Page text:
Trump issues disaster declaration in North Carolina as up to 40 inches of rain falls in the region, raising concerns of fatal flash floods in wake of storm that has left almost 1 MILLION without power and eight dead

Saturday, September 15, 2018
By Paul Martin

President Trump issued a disaster declaration on Saturday that will allow residents in counties impacted by Hurricane Florence to receive federal funds in their efforts to rebuild after the storm
Hundreds are still trapped and close to a million are without power as eight deaths linked to the tropical storm
Winds of up to 90mph have battered coast downing trees, power lines, buildings and flooding roads
Around 1.7 million people in the area were under mandatory evacuation orders but many chose to remain
Many who remained in evacuation zones in North Carolina regretted their choice by Friday as storm hit land
In New Bern, hundreds waited anxiously for rescue while surrounded by quickly rising floodwaters
City ordered the Louisiana Cajun Navy to leave as officials said they needed no help to complete rescues
‘I feel like the dumbest human being who ever walked the face of the earth,’ said one resident who stayed
More than 773,000 homes without power in North Carolina while 166,000 are powerless in South Carolina
Storm center has crossed into South Carolina and officials fear Myrtle Beach could become totally cut off

15 September 2018

President Trump issued a disaster declaration early Saturday that will help residents in North Carolina begin the process of rebuilding their homes and communities in the wake of the storm.

That came as the region is dealing with a deluge of ran on top of the storm surge, resulting in flood waters that have left some homes completely underwater.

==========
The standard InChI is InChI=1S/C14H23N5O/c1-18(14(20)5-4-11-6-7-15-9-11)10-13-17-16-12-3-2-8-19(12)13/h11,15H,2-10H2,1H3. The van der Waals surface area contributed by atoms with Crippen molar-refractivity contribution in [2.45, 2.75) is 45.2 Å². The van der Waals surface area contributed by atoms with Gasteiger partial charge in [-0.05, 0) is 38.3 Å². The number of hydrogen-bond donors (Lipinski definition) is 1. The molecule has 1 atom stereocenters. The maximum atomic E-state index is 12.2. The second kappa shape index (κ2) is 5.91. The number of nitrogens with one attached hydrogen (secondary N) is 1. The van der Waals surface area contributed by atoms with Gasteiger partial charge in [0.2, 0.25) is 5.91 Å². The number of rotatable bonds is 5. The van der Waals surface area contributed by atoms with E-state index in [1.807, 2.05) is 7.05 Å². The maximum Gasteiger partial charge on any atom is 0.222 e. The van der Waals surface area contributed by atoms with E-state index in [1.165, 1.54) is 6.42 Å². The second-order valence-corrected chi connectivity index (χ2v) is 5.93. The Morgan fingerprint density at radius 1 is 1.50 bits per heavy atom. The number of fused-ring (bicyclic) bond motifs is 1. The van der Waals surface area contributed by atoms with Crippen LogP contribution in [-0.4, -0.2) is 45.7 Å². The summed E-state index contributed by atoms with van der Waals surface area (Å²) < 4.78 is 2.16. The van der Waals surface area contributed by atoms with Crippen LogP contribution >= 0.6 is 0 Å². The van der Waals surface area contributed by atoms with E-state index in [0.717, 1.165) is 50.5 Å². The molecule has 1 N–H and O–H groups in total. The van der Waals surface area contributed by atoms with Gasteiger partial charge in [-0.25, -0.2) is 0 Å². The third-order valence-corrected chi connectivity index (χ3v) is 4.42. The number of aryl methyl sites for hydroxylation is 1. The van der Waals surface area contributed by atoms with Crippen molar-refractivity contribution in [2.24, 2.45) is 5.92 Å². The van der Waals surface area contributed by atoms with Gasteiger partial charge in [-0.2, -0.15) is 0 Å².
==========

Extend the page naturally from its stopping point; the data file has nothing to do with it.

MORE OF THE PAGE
This rain also has officials concerned about flash flooding, which in the past have caused just as much damage as the actual hurricane in the wake of these devastating storms.

President Trump also revealed he will be heading to North Carolina next week to asses the damage.

Hundreds of residents were left trapped ad close to a million had no power in the wake of the storm, while eight were killed as Hurricane Florence battered the south-east coast of America on its path of destruction.

Blowing ashore with howling 90 mph winds, Hurricane Florence splintered buildings, trapped hundreds of people and swamped entire communities along the Carolina coast.

Roads became flooded, trees blown over and homes destroyed as some parts of North Carolina have already seen surges of flood water as high as 10ft.

As Florence first broke on land yesterday 90mph winds struck the coastal areas, but as the storm system moved across land it was downgraded from a hurricane to a tropical storm.

But it continues to soak the East Coast area with rain, downing trees, damaging homes and leaving hundreds of people stranded as it slowly grinds over the eastern states, with winds of 65mph.

Forecasters have warned parts of North and South Carolina, and Virginia are at risk of being hit by deadly flash floods form the rising water cause by the storm.

Eight deaths have been linked to the storm and around 2,000 people have been forced to stay in emergency shelters.

Swift-water rescue teams had saved more than 360 people in New Bern, North Carolina, by mid-afternoon on Friday, and another 140 were still waiting for help, a city spokeswoman said.

More than 1.7 million people in North and South Carolina were under evacuation orders before Florence hit, but it’s unclear how many of them decided to remain in their homes.

Nearly a million are without power in the Carolinas early on Saturday, with 773,559 outages in North Carolina and 166,589 without electricity in South Carolina.

The storm has already killed five people, including a mother and her eight-month-old baby.

Lesha Murphy-Johnson and her baby, Zac, were trapped inside their home in Wilmington after a tree fell onto the roof at around 9.30am on Friday.

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